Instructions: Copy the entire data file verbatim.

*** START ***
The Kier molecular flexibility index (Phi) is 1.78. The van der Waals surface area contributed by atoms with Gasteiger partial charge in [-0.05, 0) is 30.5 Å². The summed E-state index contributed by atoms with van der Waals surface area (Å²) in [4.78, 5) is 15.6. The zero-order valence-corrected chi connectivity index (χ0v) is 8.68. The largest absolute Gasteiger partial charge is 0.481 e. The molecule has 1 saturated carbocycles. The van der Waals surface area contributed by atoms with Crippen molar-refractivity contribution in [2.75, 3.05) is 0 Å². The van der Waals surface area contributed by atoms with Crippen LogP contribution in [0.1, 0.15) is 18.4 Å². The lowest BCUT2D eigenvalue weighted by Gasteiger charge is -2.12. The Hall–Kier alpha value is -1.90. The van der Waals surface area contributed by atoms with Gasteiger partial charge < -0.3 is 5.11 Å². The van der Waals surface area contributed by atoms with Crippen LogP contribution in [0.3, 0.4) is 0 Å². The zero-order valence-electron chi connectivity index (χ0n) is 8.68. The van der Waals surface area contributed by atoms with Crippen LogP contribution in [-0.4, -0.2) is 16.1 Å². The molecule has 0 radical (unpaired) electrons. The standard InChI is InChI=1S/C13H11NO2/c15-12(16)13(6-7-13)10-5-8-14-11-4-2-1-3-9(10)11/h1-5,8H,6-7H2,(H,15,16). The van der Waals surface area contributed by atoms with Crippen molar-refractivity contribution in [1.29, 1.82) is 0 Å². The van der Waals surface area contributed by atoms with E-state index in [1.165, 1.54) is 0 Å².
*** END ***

The Kier molecular flexibility index (Phi) is 1.78. The van der Waals surface area contributed by atoms with Gasteiger partial charge in [-0.05, 0) is 30.5 Å². The summed E-state index contributed by atoms with van der Waals surface area (Å²) in [4.78, 5) is 15.6. The zero-order valence-corrected chi connectivity index (χ0v) is 8.68. The largest absolute Gasteiger partial charge is 0.481 e. The molecule has 1 saturated carbocycles. The van der Waals surface area contributed by atoms with Crippen molar-refractivity contribution in [2.75, 3.05) is 0 Å². The van der Waals surface area contributed by atoms with Crippen LogP contribution in [0.1, 0.15) is 18.4 Å². The lowest BCUT2D eigenvalue weighted by Gasteiger charge is -2.12. The Hall–Kier alpha value is -1.90. The van der Waals surface area contributed by atoms with Gasteiger partial charge < -0.3 is 5.11 Å². The van der Waals surface area contributed by atoms with Crippen LogP contribution in [0.3, 0.4) is 0 Å². The zero-order valence-electron chi connectivity index (χ0n) is 8.68. The van der Waals surface area contributed by atoms with Crippen LogP contribution in [-0.4, -0.2) is 16.1 Å². The molecule has 0 radical (unpaired) electrons. The standard InChI is InChI=1S/C13H11NO2/c15-12(16)13(6-7-13)10-5-8-14-11-4-2-1-3-9(10)11/h1-5,8H,6-7H2,(H,15,16). The van der Waals surface area contributed by atoms with Crippen molar-refractivity contribution in [1.29, 1.82) is 0 Å². The van der Waals surface area contributed by atoms with E-state index in [1.165, 1.54) is 0 Å².